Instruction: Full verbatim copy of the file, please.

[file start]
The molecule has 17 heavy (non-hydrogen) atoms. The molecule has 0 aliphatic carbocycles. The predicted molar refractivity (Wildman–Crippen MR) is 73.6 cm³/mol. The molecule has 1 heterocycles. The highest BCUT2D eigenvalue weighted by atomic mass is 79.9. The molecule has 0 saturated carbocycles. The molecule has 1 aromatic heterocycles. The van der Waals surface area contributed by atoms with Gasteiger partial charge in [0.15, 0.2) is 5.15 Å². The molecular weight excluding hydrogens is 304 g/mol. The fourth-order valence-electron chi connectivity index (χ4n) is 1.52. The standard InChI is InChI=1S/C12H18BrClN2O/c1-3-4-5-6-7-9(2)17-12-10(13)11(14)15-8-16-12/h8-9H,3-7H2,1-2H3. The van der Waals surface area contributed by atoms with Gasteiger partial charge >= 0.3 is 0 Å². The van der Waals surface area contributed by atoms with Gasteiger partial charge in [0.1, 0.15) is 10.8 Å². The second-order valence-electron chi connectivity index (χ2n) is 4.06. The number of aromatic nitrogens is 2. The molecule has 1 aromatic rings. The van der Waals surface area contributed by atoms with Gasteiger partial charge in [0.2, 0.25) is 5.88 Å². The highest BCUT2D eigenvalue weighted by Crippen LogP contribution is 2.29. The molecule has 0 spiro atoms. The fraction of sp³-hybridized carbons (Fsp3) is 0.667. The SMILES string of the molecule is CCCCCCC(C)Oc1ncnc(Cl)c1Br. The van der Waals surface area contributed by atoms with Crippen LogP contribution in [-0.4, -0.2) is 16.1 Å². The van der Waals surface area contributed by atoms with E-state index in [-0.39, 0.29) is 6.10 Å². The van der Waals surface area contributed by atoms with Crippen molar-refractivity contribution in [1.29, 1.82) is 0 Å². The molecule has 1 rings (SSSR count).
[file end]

The molecule has 17 heavy (non-hydrogen) atoms. The molecule has 0 aliphatic carbocycles. The predicted molar refractivity (Wildman–Crippen MR) is 73.6 cm³/mol. The molecule has 1 heterocycles. The highest BCUT2D eigenvalue weighted by atomic mass is 79.9. The molecule has 0 saturated carbocycles. The molecule has 1 aromatic heterocycles. The van der Waals surface area contributed by atoms with Gasteiger partial charge in [0.15, 0.2) is 5.15 Å². The molecular weight excluding hydrogens is 304 g/mol. The fourth-order valence-electron chi connectivity index (χ4n) is 1.52. The standard InChI is InChI=1S/C12H18BrClN2O/c1-3-4-5-6-7-9(2)17-12-10(13)11(14)15-8-16-12/h8-9H,3-7H2,1-2H3. The van der Waals surface area contributed by atoms with Gasteiger partial charge >= 0.3 is 0 Å². The van der Waals surface area contributed by atoms with Gasteiger partial charge in [0.1, 0.15) is 10.8 Å². The second-order valence-electron chi connectivity index (χ2n) is 4.06. The number of aromatic nitrogens is 2. The molecule has 1 aromatic rings. The van der Waals surface area contributed by atoms with Gasteiger partial charge in [0.2, 0.25) is 5.88 Å². The highest BCUT2D eigenvalue weighted by Crippen LogP contribution is 2.29. The molecule has 0 spiro atoms. The fraction of sp³-hybridized carbons (Fsp3) is 0.667. The SMILES string of the molecule is CCCCCCC(C)Oc1ncnc(Cl)c1Br. The van der Waals surface area contributed by atoms with Crippen LogP contribution in [-0.4, -0.2) is 16.1 Å². The van der Waals surface area contributed by atoms with E-state index in [-0.39, 0.29) is 6.10 Å². The van der Waals surface area contributed by atoms with Crippen molar-refractivity contribution in [1.29, 1.82) is 0 Å². The molecule has 1 rings (SSSR count).